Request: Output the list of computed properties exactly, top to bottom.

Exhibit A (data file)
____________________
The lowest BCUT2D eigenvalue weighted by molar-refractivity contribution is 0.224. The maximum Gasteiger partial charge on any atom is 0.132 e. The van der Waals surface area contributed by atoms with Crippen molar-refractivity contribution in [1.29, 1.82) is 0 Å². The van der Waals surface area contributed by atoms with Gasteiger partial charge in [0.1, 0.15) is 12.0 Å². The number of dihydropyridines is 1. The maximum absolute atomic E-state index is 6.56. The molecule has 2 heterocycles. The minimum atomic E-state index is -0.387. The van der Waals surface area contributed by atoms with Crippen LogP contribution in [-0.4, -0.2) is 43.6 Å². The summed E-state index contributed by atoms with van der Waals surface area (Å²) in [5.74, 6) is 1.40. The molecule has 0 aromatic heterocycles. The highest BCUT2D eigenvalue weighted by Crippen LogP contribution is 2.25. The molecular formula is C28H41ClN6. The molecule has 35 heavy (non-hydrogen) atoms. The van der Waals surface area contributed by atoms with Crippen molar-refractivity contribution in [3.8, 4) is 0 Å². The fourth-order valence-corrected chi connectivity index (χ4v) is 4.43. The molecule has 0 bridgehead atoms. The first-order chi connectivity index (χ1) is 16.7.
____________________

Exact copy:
The lowest BCUT2D eigenvalue weighted by molar-refractivity contribution is 0.224. The maximum Gasteiger partial charge on any atom is 0.132 e. The van der Waals surface area contributed by atoms with Crippen molar-refractivity contribution in [1.29, 1.82) is 0 Å². The van der Waals surface area contributed by atoms with Gasteiger partial charge in [0.1, 0.15) is 12.0 Å². The number of dihydropyridines is 1. The maximum absolute atomic E-state index is 6.56. The molecule has 2 heterocycles. The minimum atomic E-state index is -0.387. The van der Waals surface area contributed by atoms with Crippen LogP contribution in [-0.4, -0.2) is 43.6 Å². The summed E-state index contributed by atoms with van der Waals surface area (Å²) in [5.74, 6) is 1.40. The molecule has 0 aromatic heterocycles. The highest BCUT2D eigenvalue weighted by Crippen LogP contribution is 2.25. The molecular formula is C28H41ClN6. The molecule has 35 heavy (non-hydrogen) atoms. The van der Waals surface area contributed by atoms with Crippen molar-refractivity contribution in [3.8, 4) is 0 Å². The fourth-order valence-corrected chi connectivity index (χ4v) is 4.43. The molecule has 0 bridgehead atoms. The first-order chi connectivity index (χ1) is 16.7.